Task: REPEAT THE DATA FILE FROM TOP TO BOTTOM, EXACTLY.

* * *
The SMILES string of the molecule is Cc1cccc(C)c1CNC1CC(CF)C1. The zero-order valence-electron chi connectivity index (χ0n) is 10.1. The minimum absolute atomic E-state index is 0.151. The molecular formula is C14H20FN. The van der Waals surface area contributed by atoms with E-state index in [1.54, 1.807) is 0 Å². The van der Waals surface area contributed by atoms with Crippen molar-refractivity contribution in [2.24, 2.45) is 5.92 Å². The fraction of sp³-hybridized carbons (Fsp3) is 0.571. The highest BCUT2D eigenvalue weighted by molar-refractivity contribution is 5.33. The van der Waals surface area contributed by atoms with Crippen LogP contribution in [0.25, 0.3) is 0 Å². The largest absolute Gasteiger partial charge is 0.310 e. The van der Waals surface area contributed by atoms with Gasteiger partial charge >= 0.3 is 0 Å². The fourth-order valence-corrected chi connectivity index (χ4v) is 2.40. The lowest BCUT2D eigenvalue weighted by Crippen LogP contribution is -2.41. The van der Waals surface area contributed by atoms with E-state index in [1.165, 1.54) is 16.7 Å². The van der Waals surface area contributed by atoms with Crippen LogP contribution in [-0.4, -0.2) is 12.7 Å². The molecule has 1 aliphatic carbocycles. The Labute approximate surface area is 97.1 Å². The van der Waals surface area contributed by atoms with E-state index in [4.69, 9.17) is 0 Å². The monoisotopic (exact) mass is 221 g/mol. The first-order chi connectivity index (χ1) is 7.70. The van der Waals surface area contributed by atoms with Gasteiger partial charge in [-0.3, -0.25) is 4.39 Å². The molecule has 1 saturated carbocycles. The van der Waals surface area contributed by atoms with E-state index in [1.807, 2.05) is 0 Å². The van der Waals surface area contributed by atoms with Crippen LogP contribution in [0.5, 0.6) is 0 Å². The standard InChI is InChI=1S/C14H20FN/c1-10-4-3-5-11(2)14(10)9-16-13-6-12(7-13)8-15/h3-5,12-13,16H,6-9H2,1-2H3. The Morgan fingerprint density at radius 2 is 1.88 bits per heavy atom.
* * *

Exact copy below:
The SMILES string of the molecule is Cc1cccc(C)c1CNC1CC(CF)C1. The zero-order valence-electron chi connectivity index (χ0n) is 10.1. The minimum absolute atomic E-state index is 0.151. The molecular formula is C14H20FN. The van der Waals surface area contributed by atoms with E-state index in [1.54, 1.807) is 0 Å². The van der Waals surface area contributed by atoms with Crippen molar-refractivity contribution in [2.24, 2.45) is 5.92 Å². The fraction of sp³-hybridized carbons (Fsp3) is 0.571. The highest BCUT2D eigenvalue weighted by molar-refractivity contribution is 5.33. The van der Waals surface area contributed by atoms with Crippen LogP contribution in [0.25, 0.3) is 0 Å². The largest absolute Gasteiger partial charge is 0.310 e. The van der Waals surface area contributed by atoms with Gasteiger partial charge >= 0.3 is 0 Å². The fourth-order valence-corrected chi connectivity index (χ4v) is 2.40. The lowest BCUT2D eigenvalue weighted by Crippen LogP contribution is -2.41. The van der Waals surface area contributed by atoms with E-state index in [1.165, 1.54) is 16.7 Å². The van der Waals surface area contributed by atoms with Crippen LogP contribution in [-0.4, -0.2) is 12.7 Å². The molecule has 1 aliphatic carbocycles. The Labute approximate surface area is 97.1 Å². The van der Waals surface area contributed by atoms with E-state index in [4.69, 9.17) is 0 Å². The monoisotopic (exact) mass is 221 g/mol. The first-order chi connectivity index (χ1) is 7.70. The van der Waals surface area contributed by atoms with Gasteiger partial charge in [-0.3, -0.25) is 4.39 Å². The molecule has 1 saturated carbocycles. The van der Waals surface area contributed by atoms with E-state index in [1.807, 2.05) is 0 Å². The van der Waals surface area contributed by atoms with Crippen LogP contribution in [0.5, 0.6) is 0 Å². The standard InChI is InChI=1S/C14H20FN/c1-10-4-3-5-11(2)14(10)9-16-13-6-12(7-13)8-15/h3-5,12-13,16H,6-9H2,1-2H3. The Morgan fingerprint density at radius 2 is 1.88 bits per heavy atom.